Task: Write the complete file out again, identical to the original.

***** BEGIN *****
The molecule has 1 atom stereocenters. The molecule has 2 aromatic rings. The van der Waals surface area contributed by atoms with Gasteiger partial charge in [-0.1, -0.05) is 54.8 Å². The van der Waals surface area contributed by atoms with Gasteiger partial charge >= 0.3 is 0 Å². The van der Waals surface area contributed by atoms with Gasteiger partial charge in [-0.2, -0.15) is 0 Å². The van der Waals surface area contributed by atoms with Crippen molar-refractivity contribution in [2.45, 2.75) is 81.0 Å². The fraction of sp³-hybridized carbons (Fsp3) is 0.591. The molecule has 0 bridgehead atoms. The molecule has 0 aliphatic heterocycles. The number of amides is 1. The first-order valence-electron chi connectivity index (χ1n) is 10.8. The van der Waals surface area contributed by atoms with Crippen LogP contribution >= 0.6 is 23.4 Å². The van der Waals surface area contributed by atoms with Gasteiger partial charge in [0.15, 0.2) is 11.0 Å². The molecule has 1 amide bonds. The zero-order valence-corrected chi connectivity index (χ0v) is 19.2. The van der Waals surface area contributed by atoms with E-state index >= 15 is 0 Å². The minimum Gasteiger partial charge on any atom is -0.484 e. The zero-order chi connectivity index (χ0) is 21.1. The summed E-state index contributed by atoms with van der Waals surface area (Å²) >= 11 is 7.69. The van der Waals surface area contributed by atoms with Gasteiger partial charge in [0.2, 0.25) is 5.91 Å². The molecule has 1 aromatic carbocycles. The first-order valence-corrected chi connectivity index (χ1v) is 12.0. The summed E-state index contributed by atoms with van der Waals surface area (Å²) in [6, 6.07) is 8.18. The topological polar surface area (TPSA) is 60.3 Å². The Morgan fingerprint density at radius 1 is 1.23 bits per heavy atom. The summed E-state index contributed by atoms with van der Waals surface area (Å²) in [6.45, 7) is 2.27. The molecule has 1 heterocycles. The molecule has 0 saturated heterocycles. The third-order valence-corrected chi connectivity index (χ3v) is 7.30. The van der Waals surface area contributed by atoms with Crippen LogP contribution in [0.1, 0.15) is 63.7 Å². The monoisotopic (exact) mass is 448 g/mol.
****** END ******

The molecule has 1 atom stereocenters. The molecule has 2 aromatic rings. The van der Waals surface area contributed by atoms with Gasteiger partial charge in [-0.1, -0.05) is 54.8 Å². The van der Waals surface area contributed by atoms with Gasteiger partial charge >= 0.3 is 0 Å². The van der Waals surface area contributed by atoms with Gasteiger partial charge in [-0.2, -0.15) is 0 Å². The van der Waals surface area contributed by atoms with Crippen molar-refractivity contribution in [2.45, 2.75) is 81.0 Å². The fraction of sp³-hybridized carbons (Fsp3) is 0.591. The molecule has 0 bridgehead atoms. The molecule has 0 aliphatic heterocycles. The number of amides is 1. The first-order valence-electron chi connectivity index (χ1n) is 10.8. The van der Waals surface area contributed by atoms with Crippen LogP contribution >= 0.6 is 23.4 Å². The van der Waals surface area contributed by atoms with Gasteiger partial charge in [0.15, 0.2) is 11.0 Å². The molecule has 1 amide bonds. The zero-order valence-corrected chi connectivity index (χ0v) is 19.2. The van der Waals surface area contributed by atoms with E-state index >= 15 is 0 Å². The minimum Gasteiger partial charge on any atom is -0.484 e. The zero-order chi connectivity index (χ0) is 21.1. The summed E-state index contributed by atoms with van der Waals surface area (Å²) >= 11 is 7.69. The van der Waals surface area contributed by atoms with Gasteiger partial charge in [0.2, 0.25) is 5.91 Å². The molecule has 1 aromatic carbocycles. The first-order valence-corrected chi connectivity index (χ1v) is 12.0. The summed E-state index contributed by atoms with van der Waals surface area (Å²) in [6, 6.07) is 8.18. The topological polar surface area (TPSA) is 60.3 Å². The Morgan fingerprint density at radius 1 is 1.23 bits per heavy atom. The summed E-state index contributed by atoms with van der Waals surface area (Å²) in [6.45, 7) is 2.27. The molecule has 1 heterocycles. The molecule has 0 saturated heterocycles. The third-order valence-corrected chi connectivity index (χ3v) is 7.30. The van der Waals surface area contributed by atoms with Crippen LogP contribution in [0.1, 0.15) is 63.7 Å². The monoisotopic (exact) mass is 448 g/mol.